Upon entry to the Body Neutrality Workshop, run by program director Anne Poirier, BS, CSCS, CIEC, each female participant is prompted to consider “what their body felt like and looked like at different times in their lives.” Poirier listens to the varying accounts and shares the program’s core belief “there’s a whole [body positivity] movement talking about loving our bodies, but it’s kind of a long jump to move there from dissatisfaction. Some people are just going to land in body neutrality, which is the term we utilize here for somewhere in the middle. It’s a kind of détente, a white flag, a way station between hating oneself and loving oneself.”

Autumn Whitefield-Madrano, author of Face Value: The Hidden Ways Beauty Shapes Women’s Lives, reports that while the body positive movement has its perks, in general, a “body love” movement keeps the focus on the body. She writes, “Melt! The way that we feel about our bodies is not a simple upward graph where one day we vow to love ourselves.  It’s a topographical map, it’s fluctuating. And that’s normal and healthy.” The Body Neutrality movement would suggest that there should be little to no direct focus on an ideal in relation to the body and body image.

Joan Chrisler, Ph.D. at Connecticut College writes, “the image that we should be in bliss all the time is so strong in our culture.” She reports that what may be more successful and realistic is a thought that says, “you have the body you have and accept what you have. It’s an essential part of yourself.” If you’re not there quite yet, that’s just fine, too. Remember, body neutrality may be something worth working towards.

In sum, body neutrality isn’t a license to throw caution to the wind in respect to wellness and health, but rather a process of shifting the focus from an emphasis on body positivity, or an overly-critical stance (e.g. yo-yo dieting, crash-dieting, frequent weigh-in’s), to doing what feels good, for example: hiking, biking, shopping seeing friends, going for a rejuvenating massage, deep breathing, cooking. Along the way it is likely that you will find a healthy balance that works for you!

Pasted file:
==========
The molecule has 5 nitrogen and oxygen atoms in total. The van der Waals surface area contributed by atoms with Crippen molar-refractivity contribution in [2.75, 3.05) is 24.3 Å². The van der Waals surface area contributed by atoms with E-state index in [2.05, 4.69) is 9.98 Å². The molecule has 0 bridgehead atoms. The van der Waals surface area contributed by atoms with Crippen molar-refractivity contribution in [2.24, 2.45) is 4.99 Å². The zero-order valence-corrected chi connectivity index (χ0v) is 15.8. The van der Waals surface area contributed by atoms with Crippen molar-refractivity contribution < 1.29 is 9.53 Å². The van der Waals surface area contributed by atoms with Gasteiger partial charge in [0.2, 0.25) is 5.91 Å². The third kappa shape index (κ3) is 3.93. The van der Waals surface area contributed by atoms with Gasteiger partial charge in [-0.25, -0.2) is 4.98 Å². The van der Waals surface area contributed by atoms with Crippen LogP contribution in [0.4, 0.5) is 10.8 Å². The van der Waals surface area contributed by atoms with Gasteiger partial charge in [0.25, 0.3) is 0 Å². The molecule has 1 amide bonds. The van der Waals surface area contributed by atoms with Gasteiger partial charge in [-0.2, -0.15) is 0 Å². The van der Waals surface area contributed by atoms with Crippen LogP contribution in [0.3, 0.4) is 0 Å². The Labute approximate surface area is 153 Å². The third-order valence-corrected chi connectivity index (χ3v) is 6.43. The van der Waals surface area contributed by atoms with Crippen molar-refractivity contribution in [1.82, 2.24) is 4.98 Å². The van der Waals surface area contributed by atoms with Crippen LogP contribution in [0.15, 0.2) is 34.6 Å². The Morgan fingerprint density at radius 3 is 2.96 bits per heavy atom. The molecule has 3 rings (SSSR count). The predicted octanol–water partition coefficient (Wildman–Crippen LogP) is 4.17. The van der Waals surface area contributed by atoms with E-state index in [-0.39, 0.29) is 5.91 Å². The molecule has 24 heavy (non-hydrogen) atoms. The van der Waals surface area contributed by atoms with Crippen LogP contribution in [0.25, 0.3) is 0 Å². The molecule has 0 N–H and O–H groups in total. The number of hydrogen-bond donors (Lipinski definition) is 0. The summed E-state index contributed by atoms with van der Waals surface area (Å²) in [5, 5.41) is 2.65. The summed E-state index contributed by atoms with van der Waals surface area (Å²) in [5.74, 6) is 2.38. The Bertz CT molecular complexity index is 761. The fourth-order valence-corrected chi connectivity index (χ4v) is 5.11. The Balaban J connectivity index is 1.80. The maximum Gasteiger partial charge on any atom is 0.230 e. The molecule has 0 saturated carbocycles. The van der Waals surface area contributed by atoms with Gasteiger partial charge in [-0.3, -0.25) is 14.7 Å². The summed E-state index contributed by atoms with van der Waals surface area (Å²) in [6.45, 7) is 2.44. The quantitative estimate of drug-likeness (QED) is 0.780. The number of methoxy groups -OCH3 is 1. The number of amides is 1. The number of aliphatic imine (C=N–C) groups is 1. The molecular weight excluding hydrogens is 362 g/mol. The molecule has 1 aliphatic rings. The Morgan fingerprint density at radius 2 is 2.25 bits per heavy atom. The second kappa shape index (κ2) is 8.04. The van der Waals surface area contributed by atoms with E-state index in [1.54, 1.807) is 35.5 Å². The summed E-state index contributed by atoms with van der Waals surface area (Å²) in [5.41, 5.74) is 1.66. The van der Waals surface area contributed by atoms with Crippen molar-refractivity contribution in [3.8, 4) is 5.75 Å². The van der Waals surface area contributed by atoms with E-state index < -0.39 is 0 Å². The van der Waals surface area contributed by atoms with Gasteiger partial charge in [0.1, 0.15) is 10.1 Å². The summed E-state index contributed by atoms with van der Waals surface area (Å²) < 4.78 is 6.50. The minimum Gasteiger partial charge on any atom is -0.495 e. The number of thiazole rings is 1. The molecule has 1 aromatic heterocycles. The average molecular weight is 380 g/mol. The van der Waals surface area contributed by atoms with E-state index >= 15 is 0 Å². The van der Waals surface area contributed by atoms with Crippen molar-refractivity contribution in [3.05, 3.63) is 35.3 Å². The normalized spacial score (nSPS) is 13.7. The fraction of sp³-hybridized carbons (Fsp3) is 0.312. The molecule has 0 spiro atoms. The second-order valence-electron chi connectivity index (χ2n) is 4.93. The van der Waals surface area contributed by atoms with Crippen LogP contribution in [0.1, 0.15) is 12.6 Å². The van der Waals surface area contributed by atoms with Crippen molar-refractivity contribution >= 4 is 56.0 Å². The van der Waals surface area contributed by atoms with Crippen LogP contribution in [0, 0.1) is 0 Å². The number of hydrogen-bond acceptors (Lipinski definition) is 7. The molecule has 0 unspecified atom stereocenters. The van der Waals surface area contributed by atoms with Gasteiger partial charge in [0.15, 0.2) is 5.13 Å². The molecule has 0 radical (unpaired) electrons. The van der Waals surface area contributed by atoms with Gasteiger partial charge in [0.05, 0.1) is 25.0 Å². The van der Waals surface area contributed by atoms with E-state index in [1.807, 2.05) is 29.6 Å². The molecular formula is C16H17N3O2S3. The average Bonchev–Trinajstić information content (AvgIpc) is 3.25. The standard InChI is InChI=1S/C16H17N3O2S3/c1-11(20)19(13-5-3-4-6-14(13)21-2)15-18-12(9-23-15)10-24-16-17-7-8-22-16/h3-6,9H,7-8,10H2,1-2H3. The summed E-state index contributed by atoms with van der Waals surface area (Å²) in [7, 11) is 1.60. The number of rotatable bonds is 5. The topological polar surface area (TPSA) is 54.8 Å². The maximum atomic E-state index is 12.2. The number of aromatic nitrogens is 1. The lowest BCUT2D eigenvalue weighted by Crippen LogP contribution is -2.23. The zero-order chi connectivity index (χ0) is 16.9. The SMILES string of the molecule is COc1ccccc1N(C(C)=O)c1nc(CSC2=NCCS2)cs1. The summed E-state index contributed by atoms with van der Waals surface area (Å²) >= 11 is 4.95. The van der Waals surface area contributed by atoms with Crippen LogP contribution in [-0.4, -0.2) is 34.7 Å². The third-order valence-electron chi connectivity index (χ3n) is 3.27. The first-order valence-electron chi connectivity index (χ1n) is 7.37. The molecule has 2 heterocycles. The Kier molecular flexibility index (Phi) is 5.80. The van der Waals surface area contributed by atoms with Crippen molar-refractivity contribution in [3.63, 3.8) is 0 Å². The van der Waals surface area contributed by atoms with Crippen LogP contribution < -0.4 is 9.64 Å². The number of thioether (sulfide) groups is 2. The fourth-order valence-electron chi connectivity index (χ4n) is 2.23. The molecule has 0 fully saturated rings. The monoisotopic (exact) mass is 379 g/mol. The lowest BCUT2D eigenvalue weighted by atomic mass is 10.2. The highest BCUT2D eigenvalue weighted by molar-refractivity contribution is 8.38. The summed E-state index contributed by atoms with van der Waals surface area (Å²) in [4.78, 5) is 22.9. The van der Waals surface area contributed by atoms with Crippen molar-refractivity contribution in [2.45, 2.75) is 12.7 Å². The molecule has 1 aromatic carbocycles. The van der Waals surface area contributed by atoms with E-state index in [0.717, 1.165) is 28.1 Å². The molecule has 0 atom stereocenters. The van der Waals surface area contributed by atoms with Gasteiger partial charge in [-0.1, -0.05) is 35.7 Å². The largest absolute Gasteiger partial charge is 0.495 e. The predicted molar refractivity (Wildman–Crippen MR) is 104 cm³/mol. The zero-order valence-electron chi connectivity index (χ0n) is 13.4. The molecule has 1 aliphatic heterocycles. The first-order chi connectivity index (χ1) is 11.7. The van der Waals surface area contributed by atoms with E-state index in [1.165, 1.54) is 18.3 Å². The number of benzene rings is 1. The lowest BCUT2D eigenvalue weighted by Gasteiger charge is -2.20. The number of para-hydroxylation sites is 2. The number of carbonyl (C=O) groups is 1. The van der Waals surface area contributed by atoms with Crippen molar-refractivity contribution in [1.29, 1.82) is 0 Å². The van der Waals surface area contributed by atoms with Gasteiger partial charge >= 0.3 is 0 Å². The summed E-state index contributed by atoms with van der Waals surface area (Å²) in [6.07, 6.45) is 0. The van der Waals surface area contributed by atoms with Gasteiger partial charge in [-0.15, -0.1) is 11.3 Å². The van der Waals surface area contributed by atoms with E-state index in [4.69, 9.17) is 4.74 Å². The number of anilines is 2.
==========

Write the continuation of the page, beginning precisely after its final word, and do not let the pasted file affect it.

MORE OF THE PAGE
At my3squre, we don’t believe that you have to love your body in order to recover from an eating disorder.   We do, however, believe that accepting your body is a central step in moving away from agonizing obsession with food and weight. 

The mission of my3square virtual meal support is to assist those struggling with disordered eating on the journey toward a healthier relationship with food and body.  One of our primary objectives is to help our clients eat – and then move on…. so that there’s less time consumed with thoughts and worries about food and weight.  While loving your body would be wonderful, we believe it’s not wholly necessary in order to move on to a life free of disordered eating.   We see the importance of enough body acceptance so that you can free yourself up to invest your time and energy in other important areas of your life. 

References:

Meltzer, Marissa.  (March 2017).  Forget Body Positivity: How About Body Neutrality?  Retrieved from https://www.huffingtonpost.com/entry/forget-body-positivity-how-about-body-neutrality_us_58b86564e4b0ffd61787bcf5